26 January 2012

Tablets deliver the digital revolution to reading

I bought a tablet computer a few weeks ago (Samsung Galaxy Tab 10.1), and I've had some time to get used to it.* FYI, I didn't buy the iPad because it had fewer features and (big for me) I was not interested in getting locked into Apple's "walled garden."

Here are a few notes:
  1. There's the awkward process of figuring out how to balance your "digital life" among several devices (I have a laptop, iPhone, iPod Nano and now this tablet). Looks like I am using the tablet more for casual internet browsing and emails and -- very important -- reading (more below).
  2. Android apps are definitely lagging Apple apps. I need to sideload my Economist (via Calibre, a free eBook program) and can't get the New Yorker. That said, I can't say I am really suffering from a "lack of apps."
  3. Reading on a tablet is no big deal. The Kindle is lighter to hold and has a longer battery life (30 days vs 3 days?), and the tablet has some problems with glare in the sun. I'd be happier with a lighter tablet, but it's a WHOLE computer with a bigger screen, so that's a tradeoff I am willing to make.
  4. Reading: I just downloaded about 30 free books.** The number of free, but good, books -- combined with "loaning" Kindle books --- means that I could probably read for free for the next few years (or decades). Ease of access (free, plus instant download) means that a lot of people are going to be reading these books.*** Writing and publication are definitely going in the same direction as music (and film). Awesome for consumers, tricky for producers.
  5. Size matters! This tablet is much easier to carry around, throw on the bed, etc. I can see taking it to conference, etc. instead of a laptop.
  6. I am starting to understand more about "the cloud" -- I've uploaded most of my music (via google music) from my laptop. I already use (and LOVE) Dropbox, so I can see a time when we will have most of our data stored and sync'd in the cloud. Security is not so much of a worry to me (hacked passwords are a bigger problem).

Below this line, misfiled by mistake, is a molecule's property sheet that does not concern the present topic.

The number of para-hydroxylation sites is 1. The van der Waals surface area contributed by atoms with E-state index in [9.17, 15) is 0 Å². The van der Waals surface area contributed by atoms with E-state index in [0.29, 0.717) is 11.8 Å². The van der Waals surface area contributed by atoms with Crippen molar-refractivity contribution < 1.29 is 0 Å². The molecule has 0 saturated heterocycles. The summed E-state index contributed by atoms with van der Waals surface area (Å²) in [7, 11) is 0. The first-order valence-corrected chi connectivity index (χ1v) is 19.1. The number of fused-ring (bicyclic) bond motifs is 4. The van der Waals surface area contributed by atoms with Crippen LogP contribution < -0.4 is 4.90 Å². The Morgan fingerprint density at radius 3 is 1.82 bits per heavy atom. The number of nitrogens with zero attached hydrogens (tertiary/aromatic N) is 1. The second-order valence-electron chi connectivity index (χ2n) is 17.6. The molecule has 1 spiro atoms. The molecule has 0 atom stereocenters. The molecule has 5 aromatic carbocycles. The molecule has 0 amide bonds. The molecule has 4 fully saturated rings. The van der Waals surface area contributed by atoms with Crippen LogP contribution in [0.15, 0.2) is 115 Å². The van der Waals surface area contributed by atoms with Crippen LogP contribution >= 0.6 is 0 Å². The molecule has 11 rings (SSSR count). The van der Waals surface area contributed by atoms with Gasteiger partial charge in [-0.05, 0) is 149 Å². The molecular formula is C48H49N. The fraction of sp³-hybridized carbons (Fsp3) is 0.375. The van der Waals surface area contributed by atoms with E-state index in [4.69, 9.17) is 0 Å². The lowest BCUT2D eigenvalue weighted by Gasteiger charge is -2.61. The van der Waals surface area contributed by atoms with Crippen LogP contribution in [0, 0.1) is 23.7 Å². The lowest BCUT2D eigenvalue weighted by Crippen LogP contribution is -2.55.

Bottom Line: Tablets are finally delivering on a "consumer-centric" digital experience that promises to give more pleasure than it takes in time, inconvenience and money.

* Damn. The price has dropped by $28 (6 percent) in the last month.
** I bought End of Abundance to make it easier to get it again from Amazon; I am pleased to see that the hyperlinks work as advertised, although it's annoying that the format doesn't look right unless you page fwd/page back so the Kindle can catch up, but that's typical with HTMP rendering. I was annoyed to find that hyperlinks do not work with Adobe reader for the PDF version of the book; I bought EZPDF Reader so that hyperlinks work but that program -- like Acrobat does not allow me to display 2-up pages. Any ideas there?

** Yes, I am thinking more about how to market TEoA via Kindle...

2 comments:

  1. I don't own a cell phone, a laptop, a tablet or any of those other gizmos that are weighing you down. I have a desktop computer and a telephone and people can reach me when I'm ready for them to, instead of intruding on my days.

    ReplyDelete
  2. "hacked passwords are a bigger problem"

    Perhaps you should look at last pass (lastpass.com).

    ReplyDelete

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